Launching a Business

Some people start businesses as a career! The habitual entrepreneur is never happier than when pulling together the plans and funding for a new venture, and often does so with the aim of selling it on when the time is right, before beginning the cycle again.

If you’re getting ready to launch your first business, then you could be feeling more nervous than excited. Launching a business is not a project to be undertaken lightly, and if anything goes wrong the consequences could affect you for years, if not the rest of your life. Nerves are only natural, but today we’re looking at some tips that can help replace that worry with confidence!


One of the most important things you can do is research, specifically research the market you’re going to be entering and the customers that make it up. If you’re looking for insights into consumer intelligence, London has plenty of agencies that can help you. Market research companies specialise in not merely providing data, but interpreting it, turning it into insights that inform the future of your business.

It’s important to make the best use of this data – merely having it doesn’t confer some intangible benefit. You need to use it in your business plan and your pitches to investors, showing not merely that the demand is there, but also that you’re the sort of business owner who will check, and back their decisions with data, rather than relying on luck and good will.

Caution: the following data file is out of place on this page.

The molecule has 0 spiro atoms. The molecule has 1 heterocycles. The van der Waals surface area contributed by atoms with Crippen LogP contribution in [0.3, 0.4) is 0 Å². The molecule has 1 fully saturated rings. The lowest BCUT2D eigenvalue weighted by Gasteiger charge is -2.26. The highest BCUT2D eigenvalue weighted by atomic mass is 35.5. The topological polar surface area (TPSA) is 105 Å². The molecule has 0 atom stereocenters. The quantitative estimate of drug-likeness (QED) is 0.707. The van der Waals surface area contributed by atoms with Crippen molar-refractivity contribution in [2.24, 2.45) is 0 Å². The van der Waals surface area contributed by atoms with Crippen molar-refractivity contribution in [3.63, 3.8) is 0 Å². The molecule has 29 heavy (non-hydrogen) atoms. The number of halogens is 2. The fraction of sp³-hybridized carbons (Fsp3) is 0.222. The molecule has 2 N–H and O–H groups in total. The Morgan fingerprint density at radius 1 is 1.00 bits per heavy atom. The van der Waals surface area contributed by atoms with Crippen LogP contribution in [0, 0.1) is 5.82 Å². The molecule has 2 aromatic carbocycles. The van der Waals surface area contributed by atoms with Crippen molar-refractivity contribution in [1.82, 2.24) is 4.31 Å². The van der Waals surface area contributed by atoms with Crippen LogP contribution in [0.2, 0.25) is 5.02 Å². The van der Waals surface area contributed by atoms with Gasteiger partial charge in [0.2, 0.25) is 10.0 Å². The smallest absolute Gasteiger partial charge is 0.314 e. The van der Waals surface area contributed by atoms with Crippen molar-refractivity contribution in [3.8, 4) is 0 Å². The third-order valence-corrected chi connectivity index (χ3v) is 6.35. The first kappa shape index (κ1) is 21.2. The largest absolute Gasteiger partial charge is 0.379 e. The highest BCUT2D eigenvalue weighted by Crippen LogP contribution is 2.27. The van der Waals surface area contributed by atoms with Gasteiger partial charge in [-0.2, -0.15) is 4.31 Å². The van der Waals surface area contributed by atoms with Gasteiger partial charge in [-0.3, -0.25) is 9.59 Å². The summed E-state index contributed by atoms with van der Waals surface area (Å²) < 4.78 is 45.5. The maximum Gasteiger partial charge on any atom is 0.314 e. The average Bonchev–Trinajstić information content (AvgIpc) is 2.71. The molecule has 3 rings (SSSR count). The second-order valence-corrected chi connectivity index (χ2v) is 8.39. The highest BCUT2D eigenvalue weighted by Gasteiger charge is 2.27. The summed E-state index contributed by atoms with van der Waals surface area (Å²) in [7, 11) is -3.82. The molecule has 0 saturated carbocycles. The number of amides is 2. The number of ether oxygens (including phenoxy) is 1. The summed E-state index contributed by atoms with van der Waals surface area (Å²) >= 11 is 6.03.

Getting Legal Help

Building a relationship with a lawyer is one of the most important things you can do when you’re starting out. If you’re looking for a lawyer when you’re in trouble, then it’s too late. Start early, and future proof your plans with a lawyer’s help. An experienced business solicitor can help you construct your business plans and file your articles of incorporation, making sure you are registered as the right sort of business in the right way to secure your future plans.

As well as looking over contracts, a lawyer can be confidante – a trusted peer you can bounce ideas off, and also a key node in the network of business contacts you need to be making. A network is more important than simply people who can tell you about opportunities (thought this is not to be undervalued). Running a business is an isolating position – when you’re at the top there are few people who can understand your worries. A business network isn’t just utilitarian connections, it’s also a network of your peers.